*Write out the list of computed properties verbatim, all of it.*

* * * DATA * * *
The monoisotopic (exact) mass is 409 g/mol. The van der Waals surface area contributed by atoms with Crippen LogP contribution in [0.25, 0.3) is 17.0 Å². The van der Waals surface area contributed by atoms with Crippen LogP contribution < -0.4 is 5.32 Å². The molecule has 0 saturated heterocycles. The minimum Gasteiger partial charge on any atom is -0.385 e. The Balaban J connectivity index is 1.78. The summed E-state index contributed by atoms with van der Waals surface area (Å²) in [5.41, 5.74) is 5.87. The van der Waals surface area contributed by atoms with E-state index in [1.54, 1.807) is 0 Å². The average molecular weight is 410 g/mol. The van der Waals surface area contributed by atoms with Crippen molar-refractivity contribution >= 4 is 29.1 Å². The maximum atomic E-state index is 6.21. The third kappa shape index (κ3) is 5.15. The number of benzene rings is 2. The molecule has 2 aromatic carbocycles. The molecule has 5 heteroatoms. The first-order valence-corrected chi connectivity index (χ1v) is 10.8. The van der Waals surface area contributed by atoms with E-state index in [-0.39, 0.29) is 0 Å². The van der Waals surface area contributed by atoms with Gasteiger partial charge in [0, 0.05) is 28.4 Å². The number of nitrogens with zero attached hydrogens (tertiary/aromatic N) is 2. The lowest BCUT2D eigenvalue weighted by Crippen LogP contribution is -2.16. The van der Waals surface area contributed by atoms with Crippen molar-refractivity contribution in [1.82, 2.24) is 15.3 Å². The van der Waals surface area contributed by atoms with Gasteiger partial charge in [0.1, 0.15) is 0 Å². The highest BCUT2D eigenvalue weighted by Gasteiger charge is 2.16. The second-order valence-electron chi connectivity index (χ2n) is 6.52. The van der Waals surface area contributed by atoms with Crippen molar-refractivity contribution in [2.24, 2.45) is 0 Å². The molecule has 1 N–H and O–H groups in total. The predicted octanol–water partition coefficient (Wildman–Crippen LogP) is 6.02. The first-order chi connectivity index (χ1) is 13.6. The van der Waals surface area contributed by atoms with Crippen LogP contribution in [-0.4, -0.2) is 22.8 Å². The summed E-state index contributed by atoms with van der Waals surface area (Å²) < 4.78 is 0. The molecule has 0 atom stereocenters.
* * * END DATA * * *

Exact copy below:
The monoisotopic (exact) mass is 409 g/mol. The van der Waals surface area contributed by atoms with Crippen LogP contribution in [0.25, 0.3) is 17.0 Å². The van der Waals surface area contributed by atoms with Crippen LogP contribution < -0.4 is 5.32 Å². The molecule has 0 saturated heterocycles. The minimum Gasteiger partial charge on any atom is -0.385 e. The Balaban J connectivity index is 1.78. The summed E-state index contributed by atoms with van der Waals surface area (Å²) in [5.41, 5.74) is 5.87. The van der Waals surface area contributed by atoms with E-state index in [1.54, 1.807) is 0 Å². The average molecular weight is 410 g/mol. The van der Waals surface area contributed by atoms with Crippen molar-refractivity contribution >= 4 is 29.1 Å². The maximum atomic E-state index is 6.21. The third kappa shape index (κ3) is 5.15. The number of benzene rings is 2. The molecule has 2 aromatic carbocycles. The molecule has 5 heteroatoms. The first-order valence-corrected chi connectivity index (χ1v) is 10.8. The van der Waals surface area contributed by atoms with E-state index in [-0.39, 0.29) is 0 Å². The van der Waals surface area contributed by atoms with Gasteiger partial charge in [0, 0.05) is 28.4 Å². The number of nitrogens with zero attached hydrogens (tertiary/aromatic N) is 2. The lowest BCUT2D eigenvalue weighted by Crippen LogP contribution is -2.16. The van der Waals surface area contributed by atoms with Crippen molar-refractivity contribution in [1.82, 2.24) is 15.3 Å². The van der Waals surface area contributed by atoms with Gasteiger partial charge in [0.1, 0.15) is 0 Å². The highest BCUT2D eigenvalue weighted by Gasteiger charge is 2.16. The second-order valence-electron chi connectivity index (χ2n) is 6.52. The van der Waals surface area contributed by atoms with Crippen molar-refractivity contribution in [2.24, 2.45) is 0 Å². The molecule has 1 N–H and O–H groups in total. The predicted octanol–water partition coefficient (Wildman–Crippen LogP) is 6.02. The first-order chi connectivity index (χ1) is 13.6. The van der Waals surface area contributed by atoms with Crippen LogP contribution in [-0.4, -0.2) is 22.8 Å². The summed E-state index contributed by atoms with van der Waals surface area (Å²) < 4.78 is 0. The molecule has 0 atom stereocenters.